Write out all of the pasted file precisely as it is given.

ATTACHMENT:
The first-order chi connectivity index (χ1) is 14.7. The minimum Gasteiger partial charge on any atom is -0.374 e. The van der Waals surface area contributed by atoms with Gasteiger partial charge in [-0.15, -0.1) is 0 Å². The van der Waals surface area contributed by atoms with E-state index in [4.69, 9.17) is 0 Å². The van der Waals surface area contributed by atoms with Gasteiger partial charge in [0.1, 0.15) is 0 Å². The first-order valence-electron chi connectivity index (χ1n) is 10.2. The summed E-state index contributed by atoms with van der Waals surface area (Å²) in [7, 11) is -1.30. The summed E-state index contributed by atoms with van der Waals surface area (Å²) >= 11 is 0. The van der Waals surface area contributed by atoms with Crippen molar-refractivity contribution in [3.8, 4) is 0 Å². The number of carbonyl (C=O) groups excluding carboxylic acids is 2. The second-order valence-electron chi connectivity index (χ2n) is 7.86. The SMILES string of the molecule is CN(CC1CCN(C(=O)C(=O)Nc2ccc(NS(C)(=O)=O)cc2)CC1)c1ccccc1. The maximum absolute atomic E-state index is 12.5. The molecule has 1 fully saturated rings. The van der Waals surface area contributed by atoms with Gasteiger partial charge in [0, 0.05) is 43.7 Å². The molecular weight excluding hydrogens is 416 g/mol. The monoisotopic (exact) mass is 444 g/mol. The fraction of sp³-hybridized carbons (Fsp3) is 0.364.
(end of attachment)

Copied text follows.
The first-order chi connectivity index (χ1) is 14.7. The minimum Gasteiger partial charge on any atom is -0.374 e. The van der Waals surface area contributed by atoms with Gasteiger partial charge in [-0.15, -0.1) is 0 Å². The van der Waals surface area contributed by atoms with E-state index in [4.69, 9.17) is 0 Å². The van der Waals surface area contributed by atoms with Gasteiger partial charge in [0.1, 0.15) is 0 Å². The first-order valence-electron chi connectivity index (χ1n) is 10.2. The summed E-state index contributed by atoms with van der Waals surface area (Å²) in [7, 11) is -1.30. The summed E-state index contributed by atoms with van der Waals surface area (Å²) >= 11 is 0. The van der Waals surface area contributed by atoms with Crippen molar-refractivity contribution in [3.8, 4) is 0 Å². The number of carbonyl (C=O) groups excluding carboxylic acids is 2. The second-order valence-electron chi connectivity index (χ2n) is 7.86. The SMILES string of the molecule is CN(CC1CCN(C(=O)C(=O)Nc2ccc(NS(C)(=O)=O)cc2)CC1)c1ccccc1. The maximum absolute atomic E-state index is 12.5. The molecule has 1 fully saturated rings. The van der Waals surface area contributed by atoms with Gasteiger partial charge in [0, 0.05) is 43.7 Å². The molecular weight excluding hydrogens is 416 g/mol. The monoisotopic (exact) mass is 444 g/mol. The fraction of sp³-hybridized carbons (Fsp3) is 0.364.